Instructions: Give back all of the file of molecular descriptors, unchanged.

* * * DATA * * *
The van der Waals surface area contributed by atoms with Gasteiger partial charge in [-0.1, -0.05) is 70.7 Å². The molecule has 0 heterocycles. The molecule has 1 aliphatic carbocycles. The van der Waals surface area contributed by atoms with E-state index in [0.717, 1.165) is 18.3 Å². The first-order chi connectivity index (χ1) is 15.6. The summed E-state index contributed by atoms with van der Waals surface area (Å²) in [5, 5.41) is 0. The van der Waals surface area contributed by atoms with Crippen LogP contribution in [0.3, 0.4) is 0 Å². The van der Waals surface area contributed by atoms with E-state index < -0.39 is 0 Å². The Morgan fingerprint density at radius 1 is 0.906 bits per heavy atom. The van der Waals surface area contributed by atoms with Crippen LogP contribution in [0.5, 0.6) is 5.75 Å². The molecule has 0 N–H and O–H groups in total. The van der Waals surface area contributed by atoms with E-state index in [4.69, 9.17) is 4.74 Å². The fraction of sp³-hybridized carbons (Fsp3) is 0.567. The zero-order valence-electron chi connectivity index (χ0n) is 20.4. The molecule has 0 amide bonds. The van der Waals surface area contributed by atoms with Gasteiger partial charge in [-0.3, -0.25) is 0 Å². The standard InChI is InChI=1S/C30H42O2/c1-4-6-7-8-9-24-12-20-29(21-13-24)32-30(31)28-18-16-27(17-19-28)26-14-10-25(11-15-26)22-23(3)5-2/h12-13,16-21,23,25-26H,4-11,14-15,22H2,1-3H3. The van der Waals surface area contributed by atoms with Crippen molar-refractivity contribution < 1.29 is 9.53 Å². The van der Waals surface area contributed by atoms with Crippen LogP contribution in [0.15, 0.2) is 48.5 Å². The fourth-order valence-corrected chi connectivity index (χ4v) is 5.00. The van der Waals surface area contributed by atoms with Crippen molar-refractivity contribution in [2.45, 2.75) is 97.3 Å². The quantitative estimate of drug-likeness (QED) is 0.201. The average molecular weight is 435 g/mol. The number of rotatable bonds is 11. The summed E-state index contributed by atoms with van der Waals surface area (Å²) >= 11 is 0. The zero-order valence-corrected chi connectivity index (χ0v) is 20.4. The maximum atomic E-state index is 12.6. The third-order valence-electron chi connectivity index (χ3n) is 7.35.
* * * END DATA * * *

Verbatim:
The van der Waals surface area contributed by atoms with Gasteiger partial charge in [-0.1, -0.05) is 70.7 Å². The molecule has 0 heterocycles. The molecule has 1 aliphatic carbocycles. The van der Waals surface area contributed by atoms with E-state index in [0.717, 1.165) is 18.3 Å². The first-order chi connectivity index (χ1) is 15.6. The summed E-state index contributed by atoms with van der Waals surface area (Å²) in [5, 5.41) is 0. The van der Waals surface area contributed by atoms with Crippen LogP contribution in [0.3, 0.4) is 0 Å². The van der Waals surface area contributed by atoms with E-state index < -0.39 is 0 Å². The Morgan fingerprint density at radius 1 is 0.906 bits per heavy atom. The van der Waals surface area contributed by atoms with Crippen LogP contribution in [0.5, 0.6) is 5.75 Å². The molecule has 0 N–H and O–H groups in total. The van der Waals surface area contributed by atoms with E-state index in [4.69, 9.17) is 4.74 Å². The fraction of sp³-hybridized carbons (Fsp3) is 0.567. The zero-order valence-electron chi connectivity index (χ0n) is 20.4. The molecule has 0 amide bonds. The van der Waals surface area contributed by atoms with Gasteiger partial charge in [-0.3, -0.25) is 0 Å². The standard InChI is InChI=1S/C30H42O2/c1-4-6-7-8-9-24-12-20-29(21-13-24)32-30(31)28-18-16-27(17-19-28)26-14-10-25(11-15-26)22-23(3)5-2/h12-13,16-21,23,25-26H,4-11,14-15,22H2,1-3H3. The van der Waals surface area contributed by atoms with Crippen molar-refractivity contribution < 1.29 is 9.53 Å². The van der Waals surface area contributed by atoms with Crippen LogP contribution in [0.15, 0.2) is 48.5 Å². The fourth-order valence-corrected chi connectivity index (χ4v) is 5.00. The van der Waals surface area contributed by atoms with Crippen molar-refractivity contribution in [2.45, 2.75) is 97.3 Å². The quantitative estimate of drug-likeness (QED) is 0.201. The average molecular weight is 435 g/mol. The number of rotatable bonds is 11. The summed E-state index contributed by atoms with van der Waals surface area (Å²) >= 11 is 0. The zero-order valence-corrected chi connectivity index (χ0v) is 20.4. The maximum atomic E-state index is 12.6. The third-order valence-electron chi connectivity index (χ3n) is 7.35.